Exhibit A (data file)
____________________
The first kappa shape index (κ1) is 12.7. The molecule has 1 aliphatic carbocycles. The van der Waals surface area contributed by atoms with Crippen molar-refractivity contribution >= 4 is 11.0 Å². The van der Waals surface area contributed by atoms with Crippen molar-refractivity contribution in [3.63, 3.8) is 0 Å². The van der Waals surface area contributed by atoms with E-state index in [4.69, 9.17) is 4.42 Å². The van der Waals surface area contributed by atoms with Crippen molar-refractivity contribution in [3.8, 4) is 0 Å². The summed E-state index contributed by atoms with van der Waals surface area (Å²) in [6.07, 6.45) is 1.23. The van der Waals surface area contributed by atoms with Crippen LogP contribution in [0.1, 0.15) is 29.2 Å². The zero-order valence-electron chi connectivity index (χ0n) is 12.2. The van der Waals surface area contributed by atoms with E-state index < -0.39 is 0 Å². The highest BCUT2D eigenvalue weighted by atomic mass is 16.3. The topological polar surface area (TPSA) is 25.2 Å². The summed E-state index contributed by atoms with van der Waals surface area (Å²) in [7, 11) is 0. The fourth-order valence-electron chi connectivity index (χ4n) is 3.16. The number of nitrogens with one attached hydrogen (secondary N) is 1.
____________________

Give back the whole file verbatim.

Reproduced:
The first kappa shape index (κ1) is 12.7. The molecule has 1 aliphatic carbocycles. The van der Waals surface area contributed by atoms with Crippen molar-refractivity contribution >= 4 is 11.0 Å². The van der Waals surface area contributed by atoms with Crippen molar-refractivity contribution in [3.63, 3.8) is 0 Å². The van der Waals surface area contributed by atoms with E-state index in [4.69, 9.17) is 4.42 Å². The van der Waals surface area contributed by atoms with Crippen molar-refractivity contribution in [3.8, 4) is 0 Å². The summed E-state index contributed by atoms with van der Waals surface area (Å²) in [6.07, 6.45) is 1.23. The van der Waals surface area contributed by atoms with Crippen LogP contribution in [0.1, 0.15) is 29.2 Å². The zero-order valence-electron chi connectivity index (χ0n) is 12.2. The van der Waals surface area contributed by atoms with E-state index < -0.39 is 0 Å². The highest BCUT2D eigenvalue weighted by atomic mass is 16.3. The topological polar surface area (TPSA) is 25.2 Å². The summed E-state index contributed by atoms with van der Waals surface area (Å²) in [7, 11) is 0. The fourth-order valence-electron chi connectivity index (χ4n) is 3.16. The number of nitrogens with one attached hydrogen (secondary N) is 1.